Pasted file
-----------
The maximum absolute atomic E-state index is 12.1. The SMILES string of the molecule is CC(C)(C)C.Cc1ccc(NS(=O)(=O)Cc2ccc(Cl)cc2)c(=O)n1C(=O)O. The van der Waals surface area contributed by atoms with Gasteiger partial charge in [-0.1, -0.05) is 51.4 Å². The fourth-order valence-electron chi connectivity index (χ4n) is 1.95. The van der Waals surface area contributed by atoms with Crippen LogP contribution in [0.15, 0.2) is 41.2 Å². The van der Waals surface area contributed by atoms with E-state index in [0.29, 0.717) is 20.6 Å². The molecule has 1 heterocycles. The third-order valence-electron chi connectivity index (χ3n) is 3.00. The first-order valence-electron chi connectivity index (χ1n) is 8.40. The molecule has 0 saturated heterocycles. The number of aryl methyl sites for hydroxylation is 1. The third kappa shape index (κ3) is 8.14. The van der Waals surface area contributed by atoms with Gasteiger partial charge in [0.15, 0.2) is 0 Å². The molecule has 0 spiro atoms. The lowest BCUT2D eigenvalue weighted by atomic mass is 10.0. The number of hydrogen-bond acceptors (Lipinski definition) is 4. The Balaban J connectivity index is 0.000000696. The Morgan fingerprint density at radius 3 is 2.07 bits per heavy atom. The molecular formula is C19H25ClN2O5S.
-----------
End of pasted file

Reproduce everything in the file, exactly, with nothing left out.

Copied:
The maximum absolute atomic E-state index is 12.1. The SMILES string of the molecule is CC(C)(C)C.Cc1ccc(NS(=O)(=O)Cc2ccc(Cl)cc2)c(=O)n1C(=O)O. The van der Waals surface area contributed by atoms with Gasteiger partial charge in [-0.1, -0.05) is 51.4 Å². The fourth-order valence-electron chi connectivity index (χ4n) is 1.95. The van der Waals surface area contributed by atoms with Crippen LogP contribution in [0.15, 0.2) is 41.2 Å². The van der Waals surface area contributed by atoms with E-state index in [0.29, 0.717) is 20.6 Å². The molecule has 1 heterocycles. The third-order valence-electron chi connectivity index (χ3n) is 3.00. The first-order valence-electron chi connectivity index (χ1n) is 8.40. The molecule has 0 saturated heterocycles. The number of aryl methyl sites for hydroxylation is 1. The third kappa shape index (κ3) is 8.14. The van der Waals surface area contributed by atoms with Gasteiger partial charge in [0.15, 0.2) is 0 Å². The molecule has 0 spiro atoms. The lowest BCUT2D eigenvalue weighted by atomic mass is 10.0. The number of hydrogen-bond acceptors (Lipinski definition) is 4. The Balaban J connectivity index is 0.000000696. The Morgan fingerprint density at radius 3 is 2.07 bits per heavy atom. The molecular formula is C19H25ClN2O5S.